"Beep" said the computer. All is good. "Beep, Boop"; you got a boot problem. For many, human-computer audio interactions were not always terribly exciting. Although computers playing music existed since the 1950's, home systems had to wait. For most, the first real excitement of computer audio came from what would later be know as chiptunes, music composed from the extremely limited palette of contemporary machines, mostly for arcades and home game systems and later for some staples of computing like the C64. Although lacking fidelity, these compositions brought life to the games and ignited a spark of imagination for many. But let's turn back the clock even more:
That's Ada Lovelace, the first computer programmer, talking about generative music, another aspect of computer sound which enjoyed many different incarnations over the last two centuries. But what's most exciting today is how accessible such a feat is. After 20 odd years of hosting plain, old, HTML documents browsers are getting on the audio turf. If you want your browser to dance, you can use a neural network from Google and the Web Audio API, by virtue of magenta.js. Bet Ada would love to hack on that.
New horizons for web audio
The standardisation of the Web Audio API, implemented across browsers, is opening up new possibilities to new audiences (well past playing Bon Jovi's "Now or never" on your homepage). The Web Audio API is a candidate recommendation at W3C which means it's here to stay and a host of other API's work well with it (ie. Streaming) and more are coming (ie. MIDI). But what kind of things can we build with it? Can we move audio on the web from the purely functional to something that can enhance or even drive our experience in a way that was not feasible before?
In "Audio Technology and Mobile Human Computer Interaction: From Space and Place, to Social Media, Music, Composition and Creation" the authors explore audio-enhanced autoethnography. They connect sounds to places, whether it is music or geo-located tweets, extending the experience with an additional dimension. We naturally perceive with all our senses so when we receive more information, a different perspective and way to interact with the environment can arise. On the recent WAC2018 multiple performers used the audiences mobiles, playing sounds, sometimes interactively. The audience's attention divided between the performance and what's happening on the their devices, creating a somewhat chaotic but interactive experience. Although located audio experiences are mostly a domain of artists there is plenty of opportunities here as and when technology gets more sophisticated. At the moment the biggest issue is timing as the web does not provide anything to sync audio (or in fact, anything) across multiple devices (yet).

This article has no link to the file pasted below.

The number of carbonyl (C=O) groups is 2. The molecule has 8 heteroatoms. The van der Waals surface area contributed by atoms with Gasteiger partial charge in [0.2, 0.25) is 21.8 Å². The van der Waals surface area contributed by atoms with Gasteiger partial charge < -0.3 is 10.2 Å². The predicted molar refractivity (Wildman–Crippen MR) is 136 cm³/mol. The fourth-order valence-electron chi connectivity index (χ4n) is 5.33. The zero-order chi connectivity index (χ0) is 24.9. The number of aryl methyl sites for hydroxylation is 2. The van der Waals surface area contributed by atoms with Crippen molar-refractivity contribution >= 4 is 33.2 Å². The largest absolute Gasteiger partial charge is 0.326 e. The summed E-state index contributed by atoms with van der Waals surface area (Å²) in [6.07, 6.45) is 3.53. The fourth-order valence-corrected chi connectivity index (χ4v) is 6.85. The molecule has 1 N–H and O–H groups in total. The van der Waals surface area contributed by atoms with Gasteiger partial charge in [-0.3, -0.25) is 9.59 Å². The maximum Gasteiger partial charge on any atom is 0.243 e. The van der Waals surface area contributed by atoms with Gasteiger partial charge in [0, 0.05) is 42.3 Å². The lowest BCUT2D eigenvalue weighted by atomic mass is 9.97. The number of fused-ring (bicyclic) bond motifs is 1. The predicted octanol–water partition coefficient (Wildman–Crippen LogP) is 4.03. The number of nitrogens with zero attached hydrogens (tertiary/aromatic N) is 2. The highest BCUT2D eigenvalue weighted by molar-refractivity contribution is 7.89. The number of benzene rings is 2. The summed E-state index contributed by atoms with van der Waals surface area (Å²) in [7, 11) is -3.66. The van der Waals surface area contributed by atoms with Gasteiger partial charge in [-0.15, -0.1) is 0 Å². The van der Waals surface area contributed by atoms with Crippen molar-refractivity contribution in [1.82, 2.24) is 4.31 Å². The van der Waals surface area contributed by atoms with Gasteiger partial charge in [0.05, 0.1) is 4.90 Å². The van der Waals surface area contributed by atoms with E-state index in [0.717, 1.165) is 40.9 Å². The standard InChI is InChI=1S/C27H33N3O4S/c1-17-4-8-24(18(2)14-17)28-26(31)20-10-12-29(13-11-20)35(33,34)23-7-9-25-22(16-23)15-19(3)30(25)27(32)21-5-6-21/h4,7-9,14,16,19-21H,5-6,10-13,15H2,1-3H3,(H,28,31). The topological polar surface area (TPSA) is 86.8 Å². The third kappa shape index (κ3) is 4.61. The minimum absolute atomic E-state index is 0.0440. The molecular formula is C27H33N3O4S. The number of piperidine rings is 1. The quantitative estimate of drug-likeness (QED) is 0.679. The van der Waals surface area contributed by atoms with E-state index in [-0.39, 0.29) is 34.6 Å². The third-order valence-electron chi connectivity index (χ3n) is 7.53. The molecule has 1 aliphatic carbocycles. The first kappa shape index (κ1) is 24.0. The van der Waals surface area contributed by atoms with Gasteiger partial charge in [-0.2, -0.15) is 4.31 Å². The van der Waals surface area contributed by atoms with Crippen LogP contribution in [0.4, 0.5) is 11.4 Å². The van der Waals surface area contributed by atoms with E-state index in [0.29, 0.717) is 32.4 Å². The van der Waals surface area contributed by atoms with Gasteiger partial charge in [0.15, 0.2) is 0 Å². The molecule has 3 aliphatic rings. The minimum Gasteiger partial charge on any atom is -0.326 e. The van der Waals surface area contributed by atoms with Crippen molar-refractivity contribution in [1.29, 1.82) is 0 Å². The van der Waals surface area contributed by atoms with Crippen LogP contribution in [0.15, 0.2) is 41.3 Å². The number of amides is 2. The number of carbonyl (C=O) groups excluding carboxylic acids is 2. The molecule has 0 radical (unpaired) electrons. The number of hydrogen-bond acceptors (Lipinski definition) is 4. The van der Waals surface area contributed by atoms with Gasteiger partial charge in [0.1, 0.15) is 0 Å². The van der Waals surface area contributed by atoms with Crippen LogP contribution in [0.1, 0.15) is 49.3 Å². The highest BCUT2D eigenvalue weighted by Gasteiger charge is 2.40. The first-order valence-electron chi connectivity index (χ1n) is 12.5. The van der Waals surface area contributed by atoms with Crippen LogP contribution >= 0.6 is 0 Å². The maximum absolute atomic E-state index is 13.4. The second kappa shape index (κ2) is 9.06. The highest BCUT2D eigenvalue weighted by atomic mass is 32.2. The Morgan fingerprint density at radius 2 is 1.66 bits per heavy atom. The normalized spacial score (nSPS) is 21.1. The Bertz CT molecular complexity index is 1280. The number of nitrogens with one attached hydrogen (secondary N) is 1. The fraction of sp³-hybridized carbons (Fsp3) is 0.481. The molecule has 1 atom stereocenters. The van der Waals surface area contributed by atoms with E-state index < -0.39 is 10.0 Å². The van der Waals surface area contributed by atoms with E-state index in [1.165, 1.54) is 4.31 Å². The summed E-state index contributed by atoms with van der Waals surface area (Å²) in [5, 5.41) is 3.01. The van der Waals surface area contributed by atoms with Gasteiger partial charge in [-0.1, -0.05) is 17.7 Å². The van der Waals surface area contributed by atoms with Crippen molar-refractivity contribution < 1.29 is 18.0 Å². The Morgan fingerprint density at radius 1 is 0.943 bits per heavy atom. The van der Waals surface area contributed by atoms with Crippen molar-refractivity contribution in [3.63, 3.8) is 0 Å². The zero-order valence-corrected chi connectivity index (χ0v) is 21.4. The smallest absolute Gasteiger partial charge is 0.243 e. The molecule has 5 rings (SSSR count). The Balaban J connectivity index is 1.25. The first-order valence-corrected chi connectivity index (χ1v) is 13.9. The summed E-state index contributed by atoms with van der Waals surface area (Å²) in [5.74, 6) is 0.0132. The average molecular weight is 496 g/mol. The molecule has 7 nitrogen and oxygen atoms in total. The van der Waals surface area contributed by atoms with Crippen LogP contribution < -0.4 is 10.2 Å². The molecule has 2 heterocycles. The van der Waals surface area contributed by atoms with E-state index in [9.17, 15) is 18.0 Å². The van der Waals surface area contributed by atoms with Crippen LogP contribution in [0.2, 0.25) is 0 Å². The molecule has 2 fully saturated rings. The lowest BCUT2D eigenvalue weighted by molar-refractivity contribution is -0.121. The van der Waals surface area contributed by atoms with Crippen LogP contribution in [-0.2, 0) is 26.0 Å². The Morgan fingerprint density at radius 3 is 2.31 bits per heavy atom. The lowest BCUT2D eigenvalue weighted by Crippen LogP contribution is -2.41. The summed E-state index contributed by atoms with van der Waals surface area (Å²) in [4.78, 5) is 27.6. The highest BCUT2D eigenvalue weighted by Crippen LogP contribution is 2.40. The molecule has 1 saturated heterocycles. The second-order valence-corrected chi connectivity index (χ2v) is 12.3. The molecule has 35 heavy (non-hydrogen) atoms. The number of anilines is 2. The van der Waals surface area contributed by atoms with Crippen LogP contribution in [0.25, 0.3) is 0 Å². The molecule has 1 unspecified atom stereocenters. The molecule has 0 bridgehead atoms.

Another avenue of expertimentation are VR and AR technologies. With their advent, the role of audio becomes more important as the lack of it makes these experiences much more artificial. Spatial audio has made it's way to the web too, complementing the rise of immersive API's for the web. AR especially opens interesting possibilities in terms of interfaces, as sound can increase interface design options and reduce cognitive load. Some examples include AR conferencing and tools for architects who could explore a space before it's built not only visually, but also acoustically. There is also ideas for visually impaired, as audio information could be added where previously there was none.
Using sound to convey non-audio information
Transforming non-audio information into sounds (sonification) is another use case being explored and becoming more accessible with web tech. At the WAC2018 two projects really stood out in this regard: Nick Violi presented a novel idea to transform live Google Analytics data into ambient music, changing based on intensity and other, adjustable parameters. Although quite far from anything in use today it shows a potential direction "sonified" interfaces could take. Another fascinating project by multiple researchers tracks body movement and turns it into sounds as an aide during physio therapy. The research looks into extending BFB (bio feedback training) instruments into having not only visual cues on screens, which can be distracting to the undertaken activity, but also audio ones which could be less intrusive.
Brave new aural frontiers
The world of web audio engineering is a young one but we can already see some very novel ideas in terms of music generation, sonification, augmented, virtual and located experiences, thanks in part to the developments in Web Audio API. Although many of these are still just experiments and commercial products might still be a few years away, we could be on the verge of a big change in how computer interfaces and computer aided experiences look (or rather, sound) like.
If the above got you interested I highly recommend checking the WAC2018 playlist, from the conference that inspired this blog post. Thanks to Red Badger for sponsoring this trip.